Skip to Content
Smart cities

NASA has discovered another massive crater beneath the ice in Greenland

February 12, 2019

The meteorite impact crater is the second to have been found in the area in just a few months.

The news: The newly found crater reported yesterday in Geophysical Research Letters is thought to be more than 22 miles (45.4 kilometers) wide. It is only 114 miles (183.5 kilometers) from the Hiawatha impact crater that was discovered in 2018. The identification of that first crater led NASA to dedicate additional resources for investigating the land under Greenland’s ice. 

How it was found: NASA glaciologists used topographical maps, satellite images, and radar scans to analyze the area. What they found was a flat, bowl-shaped depression in the bedrock. This was surrounded by an elevated edge and characteristic central peaks, which form on the crater floor after an impact. The crater has eroded significantly over time, causing the team to estimate it was created somewhere between a hundred thousand years and a hundred million years ago. That suggests it probably wasn’t formed at the same time as the Hiawatha crater, which is younger.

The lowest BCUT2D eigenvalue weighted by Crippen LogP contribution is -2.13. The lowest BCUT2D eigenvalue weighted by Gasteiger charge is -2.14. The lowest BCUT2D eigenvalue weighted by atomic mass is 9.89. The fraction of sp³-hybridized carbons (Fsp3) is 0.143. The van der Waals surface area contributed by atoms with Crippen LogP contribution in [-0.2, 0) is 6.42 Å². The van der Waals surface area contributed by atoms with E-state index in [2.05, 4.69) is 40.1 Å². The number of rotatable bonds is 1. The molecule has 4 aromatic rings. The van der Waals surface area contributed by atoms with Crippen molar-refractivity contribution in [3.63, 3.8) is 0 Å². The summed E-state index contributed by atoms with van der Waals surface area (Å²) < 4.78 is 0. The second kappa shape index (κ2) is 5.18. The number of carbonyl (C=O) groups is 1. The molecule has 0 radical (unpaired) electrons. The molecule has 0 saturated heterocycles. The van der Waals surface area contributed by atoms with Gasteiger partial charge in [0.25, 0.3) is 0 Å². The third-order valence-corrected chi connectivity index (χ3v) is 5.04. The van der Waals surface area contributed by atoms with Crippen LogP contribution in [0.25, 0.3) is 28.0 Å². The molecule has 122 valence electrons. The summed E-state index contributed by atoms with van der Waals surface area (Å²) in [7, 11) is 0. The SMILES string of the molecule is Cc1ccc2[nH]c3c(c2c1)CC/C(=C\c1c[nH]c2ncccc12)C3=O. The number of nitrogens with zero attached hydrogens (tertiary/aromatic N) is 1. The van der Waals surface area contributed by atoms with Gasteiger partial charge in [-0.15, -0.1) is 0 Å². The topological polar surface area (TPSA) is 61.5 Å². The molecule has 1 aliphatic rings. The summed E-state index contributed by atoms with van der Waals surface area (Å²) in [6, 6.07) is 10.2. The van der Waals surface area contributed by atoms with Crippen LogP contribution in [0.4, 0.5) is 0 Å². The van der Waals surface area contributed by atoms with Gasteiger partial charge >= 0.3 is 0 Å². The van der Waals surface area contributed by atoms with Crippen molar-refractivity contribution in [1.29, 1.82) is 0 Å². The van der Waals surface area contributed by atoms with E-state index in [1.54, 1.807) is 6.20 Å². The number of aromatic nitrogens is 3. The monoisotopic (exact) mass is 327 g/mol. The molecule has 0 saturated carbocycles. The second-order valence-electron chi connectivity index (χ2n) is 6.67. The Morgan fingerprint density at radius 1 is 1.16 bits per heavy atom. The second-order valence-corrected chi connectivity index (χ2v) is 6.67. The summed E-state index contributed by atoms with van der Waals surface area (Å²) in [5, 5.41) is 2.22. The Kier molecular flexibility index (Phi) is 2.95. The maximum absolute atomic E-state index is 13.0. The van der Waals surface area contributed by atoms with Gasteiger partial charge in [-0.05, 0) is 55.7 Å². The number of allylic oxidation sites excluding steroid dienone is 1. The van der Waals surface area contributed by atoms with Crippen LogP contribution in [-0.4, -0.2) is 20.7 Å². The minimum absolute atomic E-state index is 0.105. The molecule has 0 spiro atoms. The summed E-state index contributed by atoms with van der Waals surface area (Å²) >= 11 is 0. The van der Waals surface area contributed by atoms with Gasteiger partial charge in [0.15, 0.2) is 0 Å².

Why it matters: This would be the third pair of craters that sit close to one another that we’ve found on Earth. “We’ve surveyed the Earth in many different ways, from land, air, and space. It’s exciting that discoveries like these are still possible,” says Joe MacGregor, a glaciologist with NASA’s Goddard Space Flight Center.

Want to stay up to date on the latest in space technology? Sign up for our space newsletter, The Airlock.

Keep Reading

Most Popular

This startup wants to copy you into an embryo for organ harvesting

With plans to create realistic synthetic embryos, grown in jars, Renewal Bio is on a journey to the horizon of science and ethics.

VR is as good as psychedelics at helping people reach transcendence

On key metrics, a VR experience elicited a response indistinguishable from subjects who took medium doses of LSD or magic mushrooms.

This nanoparticle could be the key to a universal covid vaccine

Ending the covid pandemic might well require a vaccine that protects against any new strains. Researchers may have found a strategy that will work.

Stay connected

Illustration by Rose Wong

Get the latest updates from
MIT Technology Review

Discover special offers, top stories, upcoming events, and more.

Thank you for submitting your email!

Explore more newsletters

It looks like something went wrong.

We’re having trouble saving your preferences. Try refreshing this page and updating them one more time. If you continue to get this message, reach out to us at customer-service@technologyreview.com with a list of newsletters you’d like to receive.